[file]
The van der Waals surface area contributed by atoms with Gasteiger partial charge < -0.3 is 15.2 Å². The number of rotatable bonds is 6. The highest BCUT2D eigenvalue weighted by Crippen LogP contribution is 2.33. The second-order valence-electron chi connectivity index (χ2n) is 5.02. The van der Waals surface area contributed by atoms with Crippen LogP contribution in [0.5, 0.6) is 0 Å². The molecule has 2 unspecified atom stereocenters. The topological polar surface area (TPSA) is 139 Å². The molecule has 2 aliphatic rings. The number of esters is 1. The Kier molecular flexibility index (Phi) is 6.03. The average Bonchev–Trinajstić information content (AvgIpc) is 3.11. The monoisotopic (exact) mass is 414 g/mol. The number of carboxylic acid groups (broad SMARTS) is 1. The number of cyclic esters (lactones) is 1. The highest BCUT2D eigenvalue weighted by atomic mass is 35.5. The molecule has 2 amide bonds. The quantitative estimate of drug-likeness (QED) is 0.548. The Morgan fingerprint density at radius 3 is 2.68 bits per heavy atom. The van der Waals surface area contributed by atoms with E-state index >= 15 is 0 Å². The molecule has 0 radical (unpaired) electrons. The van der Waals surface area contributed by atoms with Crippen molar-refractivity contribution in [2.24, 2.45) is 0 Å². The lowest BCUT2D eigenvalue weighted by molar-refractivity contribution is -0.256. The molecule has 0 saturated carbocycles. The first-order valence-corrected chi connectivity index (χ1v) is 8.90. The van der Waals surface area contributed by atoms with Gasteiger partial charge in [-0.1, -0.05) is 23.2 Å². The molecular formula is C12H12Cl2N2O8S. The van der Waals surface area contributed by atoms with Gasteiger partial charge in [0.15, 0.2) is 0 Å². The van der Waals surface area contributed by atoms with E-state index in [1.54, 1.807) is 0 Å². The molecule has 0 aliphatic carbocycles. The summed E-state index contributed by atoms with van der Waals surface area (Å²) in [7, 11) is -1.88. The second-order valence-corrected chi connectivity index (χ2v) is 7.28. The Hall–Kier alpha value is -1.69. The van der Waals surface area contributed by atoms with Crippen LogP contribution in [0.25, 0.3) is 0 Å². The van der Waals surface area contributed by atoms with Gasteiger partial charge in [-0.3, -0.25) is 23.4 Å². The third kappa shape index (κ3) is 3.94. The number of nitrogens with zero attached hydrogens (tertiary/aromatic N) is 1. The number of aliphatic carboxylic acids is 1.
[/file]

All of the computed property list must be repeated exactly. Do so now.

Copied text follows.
The van der Waals surface area contributed by atoms with Gasteiger partial charge < -0.3 is 15.2 Å². The number of rotatable bonds is 6. The highest BCUT2D eigenvalue weighted by Crippen LogP contribution is 2.33. The second-order valence-electron chi connectivity index (χ2n) is 5.02. The van der Waals surface area contributed by atoms with Crippen LogP contribution in [0.5, 0.6) is 0 Å². The molecule has 2 unspecified atom stereocenters. The topological polar surface area (TPSA) is 139 Å². The molecule has 2 aliphatic rings. The number of esters is 1. The Kier molecular flexibility index (Phi) is 6.03. The average Bonchev–Trinajstić information content (AvgIpc) is 3.11. The monoisotopic (exact) mass is 414 g/mol. The number of carboxylic acid groups (broad SMARTS) is 1. The number of cyclic esters (lactones) is 1. The highest BCUT2D eigenvalue weighted by atomic mass is 35.5. The molecule has 2 amide bonds. The quantitative estimate of drug-likeness (QED) is 0.548. The Morgan fingerprint density at radius 3 is 2.68 bits per heavy atom. The van der Waals surface area contributed by atoms with E-state index >= 15 is 0 Å². The molecule has 0 radical (unpaired) electrons. The van der Waals surface area contributed by atoms with Crippen molar-refractivity contribution in [2.24, 2.45) is 0 Å². The lowest BCUT2D eigenvalue weighted by molar-refractivity contribution is -0.256. The molecule has 0 saturated carbocycles. The first-order valence-corrected chi connectivity index (χ1v) is 8.90. The van der Waals surface area contributed by atoms with Gasteiger partial charge in [-0.1, -0.05) is 23.2 Å². The molecular formula is C12H12Cl2N2O8S. The van der Waals surface area contributed by atoms with Gasteiger partial charge in [0.15, 0.2) is 0 Å². The van der Waals surface area contributed by atoms with E-state index in [1.54, 1.807) is 0 Å². The molecule has 0 aliphatic carbocycles. The summed E-state index contributed by atoms with van der Waals surface area (Å²) in [7, 11) is -1.88. The second-order valence-corrected chi connectivity index (χ2v) is 7.28. The Hall–Kier alpha value is -1.69. The van der Waals surface area contributed by atoms with Crippen LogP contribution in [0.25, 0.3) is 0 Å². The van der Waals surface area contributed by atoms with Gasteiger partial charge in [-0.3, -0.25) is 23.4 Å². The third kappa shape index (κ3) is 3.94. The number of nitrogens with zero attached hydrogens (tertiary/aromatic N) is 1. The number of aliphatic carboxylic acids is 1.